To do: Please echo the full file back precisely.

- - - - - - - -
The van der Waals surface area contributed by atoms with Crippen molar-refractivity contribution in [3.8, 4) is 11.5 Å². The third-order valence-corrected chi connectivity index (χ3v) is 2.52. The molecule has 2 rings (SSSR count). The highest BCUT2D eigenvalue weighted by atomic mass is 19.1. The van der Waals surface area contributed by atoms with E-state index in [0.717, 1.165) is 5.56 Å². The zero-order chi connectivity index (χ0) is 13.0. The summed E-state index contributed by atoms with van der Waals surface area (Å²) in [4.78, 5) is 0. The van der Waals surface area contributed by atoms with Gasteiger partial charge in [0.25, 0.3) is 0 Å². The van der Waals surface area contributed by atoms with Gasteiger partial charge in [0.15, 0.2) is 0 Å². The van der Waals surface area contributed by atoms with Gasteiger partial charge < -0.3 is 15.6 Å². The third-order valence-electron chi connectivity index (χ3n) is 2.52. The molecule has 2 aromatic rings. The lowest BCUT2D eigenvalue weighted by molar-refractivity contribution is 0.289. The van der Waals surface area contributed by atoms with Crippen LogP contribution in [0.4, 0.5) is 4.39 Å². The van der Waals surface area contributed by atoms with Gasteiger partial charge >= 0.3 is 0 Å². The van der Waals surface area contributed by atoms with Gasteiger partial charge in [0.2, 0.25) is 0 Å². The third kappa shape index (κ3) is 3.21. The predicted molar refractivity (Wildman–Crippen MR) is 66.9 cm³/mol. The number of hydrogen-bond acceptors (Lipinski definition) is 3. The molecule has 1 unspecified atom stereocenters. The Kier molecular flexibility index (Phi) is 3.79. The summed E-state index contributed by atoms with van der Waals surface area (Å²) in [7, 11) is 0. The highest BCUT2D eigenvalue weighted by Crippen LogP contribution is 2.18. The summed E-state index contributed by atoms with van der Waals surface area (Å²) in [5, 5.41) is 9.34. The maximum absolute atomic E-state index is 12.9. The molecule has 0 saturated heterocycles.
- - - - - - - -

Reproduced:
The van der Waals surface area contributed by atoms with Crippen molar-refractivity contribution in [3.8, 4) is 11.5 Å². The third-order valence-corrected chi connectivity index (χ3v) is 2.52. The molecule has 2 rings (SSSR count). The highest BCUT2D eigenvalue weighted by atomic mass is 19.1. The van der Waals surface area contributed by atoms with E-state index in [0.717, 1.165) is 5.56 Å². The zero-order chi connectivity index (χ0) is 13.0. The summed E-state index contributed by atoms with van der Waals surface area (Å²) in [4.78, 5) is 0. The van der Waals surface area contributed by atoms with Gasteiger partial charge in [0.25, 0.3) is 0 Å². The van der Waals surface area contributed by atoms with Gasteiger partial charge in [0.15, 0.2) is 0 Å². The van der Waals surface area contributed by atoms with Gasteiger partial charge < -0.3 is 15.6 Å². The third-order valence-electron chi connectivity index (χ3n) is 2.52. The molecule has 2 aromatic rings. The lowest BCUT2D eigenvalue weighted by molar-refractivity contribution is 0.289. The van der Waals surface area contributed by atoms with Crippen LogP contribution in [0.4, 0.5) is 4.39 Å². The van der Waals surface area contributed by atoms with Gasteiger partial charge >= 0.3 is 0 Å². The van der Waals surface area contributed by atoms with Gasteiger partial charge in [0.2, 0.25) is 0 Å². The third kappa shape index (κ3) is 3.21. The predicted molar refractivity (Wildman–Crippen MR) is 66.9 cm³/mol. The number of hydrogen-bond acceptors (Lipinski definition) is 3. The molecule has 1 unspecified atom stereocenters. The Kier molecular flexibility index (Phi) is 3.79. The summed E-state index contributed by atoms with van der Waals surface area (Å²) in [7, 11) is 0. The highest BCUT2D eigenvalue weighted by Crippen LogP contribution is 2.18. The summed E-state index contributed by atoms with van der Waals surface area (Å²) in [5, 5.41) is 9.34. The maximum absolute atomic E-state index is 12.9. The molecule has 0 saturated heterocycles.